One of Six Sigma’s founders, Mikel J. Harry, Ph.D, has passed

Mikel Harry, one of the original founders of Six Sigma and its most dynamic advocate, passed away today.

Mikel J. Harry, Ph.D
Mikel J. Harry, Ph.D

Mikel Harry, one of the original founders of Six Sigma and its most dynamic advocate, passed away today. Mikel and I were friends and professional colleagues for many years. Six Sigma will be much less colorful without his presence. Rest in peace, Mikel. I wish you the perfection that you pursued during your life.

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The Basics of Success, Part II: 5 Fundamental Steps

Ambitions concept with businessman climbing stairs

Have you ever looked at someone else’s success and thought, “How did they do that?!” And then looked at yourself and wondered, “Could I do that?”

Most of us have big goals, if we let ourselves indulge in them. The fact is, we all have the potential to achieve what we want, most of us simply lack the motivation and determination to follow through on the difficult steps. Or, looking even more deeply into the problem, we do not even know what those steps are.

And that is the problem that we address and simplify here: the fundamental steps to achieving the success you are fully capable of.

  1. Clearly Delineate Your Vision – Successful people have one thing in common: they all know what they want to achieve. This statement has two facets. First, YOU have to know what you want — this is your goal, not the goal that someone else set up for you. Second, you have to clearly define exactly what you want.
  2. Develop Your Strategy – Create an overall game plan to reach your goal. This step takes planning and thought, and obviously you cannot predict every step, but generating a strategy to get you to your goal is an important step as it gives you the map and the energy to take consistent steps toward success.
  3. Expand Your Horizons – From years of life experience, we all have our own paradigms, thought patterns, and perceived limits. Reaching for a goal you have never met before, however, calls you to take actions you have never taken before. Broadening your horizons to try new things is an integral component of reaching new success.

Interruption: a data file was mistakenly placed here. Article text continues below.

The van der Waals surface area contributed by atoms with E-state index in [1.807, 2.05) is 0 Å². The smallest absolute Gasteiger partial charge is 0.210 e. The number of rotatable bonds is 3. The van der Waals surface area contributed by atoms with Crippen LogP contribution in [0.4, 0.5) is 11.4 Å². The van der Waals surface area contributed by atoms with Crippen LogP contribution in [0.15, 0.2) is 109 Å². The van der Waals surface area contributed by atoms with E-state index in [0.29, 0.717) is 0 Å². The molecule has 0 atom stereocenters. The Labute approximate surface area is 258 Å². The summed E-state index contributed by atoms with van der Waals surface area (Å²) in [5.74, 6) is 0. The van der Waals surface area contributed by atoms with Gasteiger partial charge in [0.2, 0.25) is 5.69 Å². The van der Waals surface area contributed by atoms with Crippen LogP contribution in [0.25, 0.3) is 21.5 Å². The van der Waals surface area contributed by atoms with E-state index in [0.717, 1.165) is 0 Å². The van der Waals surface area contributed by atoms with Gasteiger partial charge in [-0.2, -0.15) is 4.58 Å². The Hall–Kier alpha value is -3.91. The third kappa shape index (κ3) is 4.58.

4. Work – Success would not be success if it was easy enough for anyone to achieve while sitting on their couches. The bigger your goal, the harder the work will be to reach it, and the bigger the reward will be in the end.
  5. Never Give Up – Failure is only failure if you accept it as such. Your option is accepting the setback, learning vital lessons from it, and creating a new approach that breaks down the problem into small enough pieces to take one at a time.

Success never came by accident. Success always results from clear planning, creative work, and dedication. And anyone willing to invest in their goals, take small but vital steps every day, and never give up can achieve the success they desire.

Not sure where to start? Take a look at our online store for creative ideas or contact us to learn more.

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The Basics of Success, Part I: The Foundation


Silhouette of a successful woman or girl arms raised celebrating at sunrise or sunset in front of the New York City Skyline

Whether you do a Google search or browse the self-help section of your local bookstore, you will see a myriad of articles or books that claim to give you the secret formula for success. And the chances are, for the author and a few other people, those formulas work. But real success — regardless of the person or the achievement — has the same foundation.

First, let’s explore what the foundation of success is NOT.

1. Trying to Do Everything at Once

You cannot and you do not want to. Looking at an entire project and attempting to do it all in one step is a recipe for disaster.